U.S. Attorney General Eric Holder arrived in New York City today to meet with federal prosecutors, the New York City police commissioner and other key officials to prepare for the upcoming Sept. 11 terror trials, ABC News has learned.
The meeting takes place as news that a federal grand jury has begun to hear evidence in the Sept. 11 terror trials scheduled for Manhattan, ABC News has learned.
Following the issuance of an indictment, which is widely expected, and the arrival of the suspects, including 911 mastermind Khalid Sheikh Mohammed a timetable for the trials would be set.
When the suspects will arrive remains uncertain. The Justice Department has to notify Congress 45 days in advance before moving the suspects from the Guantanamo Bay prison in Cuba to the U.S. Congressional sources said notification has not yet happened, so the 45 day clock has not yet started ticking.
ABC News has also learned that the New York City Police Department, working with the FBI, U.S. marshals and intelligence agencies assisting, is preparing a detailed security package for the next three years. That security package is believed to be one of the elements Holder is in New York to discuss.
Other elements of trial preparation underway include determining how to secure and make available to the defense classified information, design a prosecution that does not include evidence tainted by torture and details right down to the size of the courtroom and overflow rooms that may be needed to accommodate the expected intense public interest in the case.
Elements of the security plan are already in effect, and it is expected to draw heavily from the resources of the counter terrorism and intelligence divisions that the NYPD beefed up after the 9/11 attacks, committing more than 1,000 officers and analysts to the effort. The security plans also contains details like sniper teams, heavy weapons deployments, barricades, traffic diversions and the use of undercover officers and surveillance measures.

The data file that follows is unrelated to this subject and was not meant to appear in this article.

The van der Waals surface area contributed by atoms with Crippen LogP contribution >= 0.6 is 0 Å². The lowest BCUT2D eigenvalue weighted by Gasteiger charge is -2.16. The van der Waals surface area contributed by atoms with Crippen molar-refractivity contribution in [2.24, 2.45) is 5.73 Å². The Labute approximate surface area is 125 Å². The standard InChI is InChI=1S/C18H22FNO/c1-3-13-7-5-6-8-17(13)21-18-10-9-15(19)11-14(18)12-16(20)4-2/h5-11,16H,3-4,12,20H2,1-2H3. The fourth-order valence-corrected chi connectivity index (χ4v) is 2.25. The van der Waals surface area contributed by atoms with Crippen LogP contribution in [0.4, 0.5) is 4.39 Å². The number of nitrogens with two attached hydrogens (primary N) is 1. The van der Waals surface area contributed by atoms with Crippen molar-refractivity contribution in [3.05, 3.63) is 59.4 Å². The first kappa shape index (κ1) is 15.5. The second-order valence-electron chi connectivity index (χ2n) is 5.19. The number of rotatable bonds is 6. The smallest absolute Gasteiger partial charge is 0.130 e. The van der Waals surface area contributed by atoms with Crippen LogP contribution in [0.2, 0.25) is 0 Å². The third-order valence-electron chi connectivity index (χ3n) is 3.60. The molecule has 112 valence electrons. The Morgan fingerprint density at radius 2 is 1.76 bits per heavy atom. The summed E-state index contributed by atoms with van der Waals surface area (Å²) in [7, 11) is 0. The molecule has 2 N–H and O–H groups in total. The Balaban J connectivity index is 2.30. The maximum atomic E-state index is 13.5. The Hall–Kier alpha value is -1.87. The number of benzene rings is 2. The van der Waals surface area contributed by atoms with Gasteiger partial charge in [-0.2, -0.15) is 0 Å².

The U.S. attorney and the FBI will neither confirm nor deny the grand jury is sitting. That information was first reported by Channel Four, NBC's local affiliate in New York. New York Police Commissioner Raymond Kelly stated Tuesday that the security plan will cost far more than the $75 million that Sen. Charles Schumer, D-N.Y., presented at a Senate hearing last month.
Deputy Police Commissioner Paul Browne told ABC News, "That $75 million was a preliminary, back of the envelope estimate. It is expected to cost significantly more."
The security and planning session included federal prosecutors from the Eastern District of Virginia and the Southern District of New York. It took place at the Federal Courthouse at 500 Pearl St., in lower Manhattan.
"The bottom line is these are federal terror cases that will bring to justice, in federal court, the evil men behind the attack on our nation on 9-11," Schumer said today. " It's common sense that the federal government pay for security costs because these trials will place a significant burden on the NYPD and the city to keep lower Manhattan safe and secure. Additionally, the tools and resources needed for a trial of this scale are enormous. Attorney General Holder told me he will press to fully reimburse the city's security expenses and I will hold the Administration's feet to the fire to do just that – no matter what the cost."
Khalid Sheikh Mohammed and the other terror suspects are currently being held at Guantanamo Bay, Cuba. The other terror suspects expected to be sent to New York include Walid bin Attas, accused of being selected as a hijacker but never made it to the mission; Ramzi Binalshibh who allegedly applied for flight training in Florida, but never entered the U.S; Mustafa Ahmad al-Hawsawi who is accused of helping to fund to the hijackers; and Ali Abd al-Aziz Ali, a nephew of Khalid Sheikh Mohammed who is accused of providing support to the hijackers.
Critics of the plan to hold public trials in New York charge that the Obama administration is giving Mohammed and other accused terrorists a pulpit to expound on their jihadist ideology.
In recent days former Vice President Dick Cheney has said that trying Mohammed in New York will make him "as important or more important than Osama bin Laden."
ABC News Jason Ryan contributed to this report